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Benjamin Nwosu confirms accuracy of simple method to detect honeymoon period in children newly diagnosed with type 1 diabetes

Pediatric diabetes expert urges use of easily calculated measure to monitor partial clinical remission

  Benjamin Nwosu, MD

Benjamin Nwosu, MD

Children who are newly diagnosed with type 1 diabetes and begin to receive treatment may experience a partial clinical remission, sometimes referred to as a “honeymoon period,” during which they are still secreting some insulin on their own and their blood glucose levels can temporarily be restored to at or near normal levels. Patients who do not undergo this honeymoon may experience worse outcomes over the long term, so it is important to determine if this partial remission is present or not.

A study conducted by UMass Medical School physician-scientist Benjamin Nwosu, MD, has confirmed the accuracy of a new, simple method to determine whether children newly diagnosed with type 1 diabetes are experiencing this beneficial partial clinical remission.

The study, published recently in the Journal of Pediatric Endocrinology and Metabolism, compared two methods. Called IDAA1C, the calculation that correlates daily insulin doses with average blood glucose levels has been considered the gold standard; a measure of less than 9 percent indicates that a patient is in partial clinical remission.

Investigators tested whether a total daily dose (TDD) of insulin—a measure needed to make the more complex IDAA1C calculation—of less than 0.3 units per kilogram of body weight per day, on its own indicates that remission is underway. The comparison showed no significant differences in the number of remitters, duration of remission or the time of peak remission defined by either method.

“There has been no consensus on a simple and easily usable tool for the detection and monitoring of partial clinical remission. Although the components are readily accessible, calculating the IDAA1C may represent a barrier to time-strapped clinicians, preventing its widespread use,” said Dr. Nwosu, associate professor of pediatrics. “The calculation of TDD is already being performed by endocrinologists during routine clinic visits. Therefore, in a busy outpatient clinic, it may serve as a more practical tool for early detection and monitoring of the honeymoon period.”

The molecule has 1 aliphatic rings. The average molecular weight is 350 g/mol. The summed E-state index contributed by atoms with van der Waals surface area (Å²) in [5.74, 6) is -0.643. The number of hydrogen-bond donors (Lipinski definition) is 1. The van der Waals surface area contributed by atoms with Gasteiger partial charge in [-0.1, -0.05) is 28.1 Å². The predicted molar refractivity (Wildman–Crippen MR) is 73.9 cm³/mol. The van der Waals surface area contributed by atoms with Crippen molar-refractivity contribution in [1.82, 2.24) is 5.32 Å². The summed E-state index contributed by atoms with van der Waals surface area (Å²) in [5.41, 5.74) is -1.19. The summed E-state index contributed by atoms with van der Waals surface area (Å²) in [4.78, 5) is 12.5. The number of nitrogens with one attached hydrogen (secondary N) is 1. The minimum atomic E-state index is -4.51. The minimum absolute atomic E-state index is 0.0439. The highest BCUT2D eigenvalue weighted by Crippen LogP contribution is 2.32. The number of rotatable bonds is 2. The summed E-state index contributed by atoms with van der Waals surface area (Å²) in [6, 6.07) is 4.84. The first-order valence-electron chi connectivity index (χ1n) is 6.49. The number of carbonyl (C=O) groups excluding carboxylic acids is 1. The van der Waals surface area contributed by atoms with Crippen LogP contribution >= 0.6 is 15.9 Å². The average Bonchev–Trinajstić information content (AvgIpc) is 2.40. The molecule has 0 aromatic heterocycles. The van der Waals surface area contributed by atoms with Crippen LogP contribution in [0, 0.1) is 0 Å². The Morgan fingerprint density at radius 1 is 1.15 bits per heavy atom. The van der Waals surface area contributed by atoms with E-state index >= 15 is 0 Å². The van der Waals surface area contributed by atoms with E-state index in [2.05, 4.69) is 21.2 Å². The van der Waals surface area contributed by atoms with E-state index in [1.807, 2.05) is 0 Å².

Patients who experience the honeymoon period are able to make some of their own insulin, and their blood glucose levels can be restored to at or near normal levels for a period lasting from three months to a year after treatment begins. Patients newly diagnosed with type 1 diabetes who do not experience partial clinical remission require higher doses of insulin over the long term and are more likely to suffer from serious diabetes-related complications, including blindness and cardiovascular problems later in life.

Previous research by Dr. Nwosu found that more than 50 percent of children and adolescents with new-onset T1D do not experience PCR, underscoring the importance of close monitoring and management of glucose levels immediately following diagnosis. Confirming that the easier monitoring method is as reliable as the gold standard can help those treating children with type 1 diabetes more easily go from diagnosis to clinical follow up for the majority of patients who do not benefit from the honeymoon period. 

“Encouraging clinicians to use the total daily dose of insulin guideline will improve monitoring of PCR and, therefore, ensure the prevention of early hyperglycemia in patients who exceed it for better long term outcomes,” Nwosu concluded.

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